Like Isabella and Ferdinand, EFF is a nonprofit organization that fuses both language and culture.
“Language is a very important part of children’s lives,” Perez said. “Our goal is to educate as many people as possible and not be money driven.”
Four classes are available, which are broken down by age and level of fluency. The younger children learn through playing French games, signing French songs and engaging in hands-on activities. The older students follow a French education methodology, the Ratus method, which includes grammar and culture.
Rebecca Dinda, principal of the Downtown Miami Charter School, thinks the partnership is great for her students as well as EFF.
“We are a school that is working diligently to improve the student achievement of all of our students,” Dinda said. “We love our partnership with EFF because it truly provides our students with pride that other kids share their school and gives them exposure to kids that they may typically not come in contact with.”
Trying to master Mandarin
From Latin America to France, a final stop is made in China. Talk Kids International offers Mandarin classes for children once a week at its Aventura location.
Monica Caponi, 54, is the director of Talk Kids International, a company founded in 1999 to teach children how to learn a language through a full immersion curriculum.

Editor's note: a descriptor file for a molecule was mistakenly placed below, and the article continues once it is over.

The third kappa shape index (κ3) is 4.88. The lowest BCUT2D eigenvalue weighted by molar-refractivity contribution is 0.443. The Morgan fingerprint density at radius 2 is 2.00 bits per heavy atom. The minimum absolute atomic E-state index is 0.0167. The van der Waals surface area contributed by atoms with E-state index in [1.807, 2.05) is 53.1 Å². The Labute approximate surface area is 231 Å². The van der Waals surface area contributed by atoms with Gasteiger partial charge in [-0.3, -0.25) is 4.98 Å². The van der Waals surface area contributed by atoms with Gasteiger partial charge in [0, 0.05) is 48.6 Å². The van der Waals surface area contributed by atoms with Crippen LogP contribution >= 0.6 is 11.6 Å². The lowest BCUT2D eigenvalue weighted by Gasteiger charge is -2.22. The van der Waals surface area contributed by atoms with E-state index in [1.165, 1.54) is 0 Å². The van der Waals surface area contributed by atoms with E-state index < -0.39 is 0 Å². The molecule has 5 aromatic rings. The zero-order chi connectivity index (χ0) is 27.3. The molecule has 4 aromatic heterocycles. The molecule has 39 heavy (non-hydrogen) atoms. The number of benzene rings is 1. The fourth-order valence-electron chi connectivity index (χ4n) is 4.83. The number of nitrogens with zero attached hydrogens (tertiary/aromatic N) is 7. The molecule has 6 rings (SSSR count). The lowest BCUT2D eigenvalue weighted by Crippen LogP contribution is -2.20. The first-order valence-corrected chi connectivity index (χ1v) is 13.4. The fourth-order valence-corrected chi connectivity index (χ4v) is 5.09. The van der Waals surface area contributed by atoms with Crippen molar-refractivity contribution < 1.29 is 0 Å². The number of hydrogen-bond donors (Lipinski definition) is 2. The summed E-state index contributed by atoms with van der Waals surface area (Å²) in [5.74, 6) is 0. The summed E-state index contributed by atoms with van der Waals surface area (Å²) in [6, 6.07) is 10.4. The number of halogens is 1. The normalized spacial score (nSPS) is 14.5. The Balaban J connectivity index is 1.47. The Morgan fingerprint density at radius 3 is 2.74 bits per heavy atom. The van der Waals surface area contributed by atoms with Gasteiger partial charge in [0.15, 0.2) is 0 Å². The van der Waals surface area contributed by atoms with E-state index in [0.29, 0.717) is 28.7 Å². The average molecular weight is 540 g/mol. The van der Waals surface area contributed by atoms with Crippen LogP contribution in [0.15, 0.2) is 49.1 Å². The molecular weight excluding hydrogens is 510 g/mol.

The Mandarin teacher, Xiuna Wang, is from China and certified to teach in Florida. She incorporates pictures, vocabulary, music and activities to engage the children, who range from 5 to 7. The class is offered in three sessions, which begin in September and finish in late November.
Fluency of the language is not expected, which is why the class is targeted at young children who are beginners in the language.
“The children can learn about other cultures, while making friends from different cultures,” Caponi said.
Maria Vargas, 48, the program coordinator for Talk Kids International, enrolled her 6-year-old son in the Chinese class and is pleased with the results. Vargas says he is not fluent yet, but he understands words and is learning how to draw symbols.
“At a young age, kids are like sponges so it’s easier for them to learn the language,” Vargas said. “Chinese is the business language of the future.”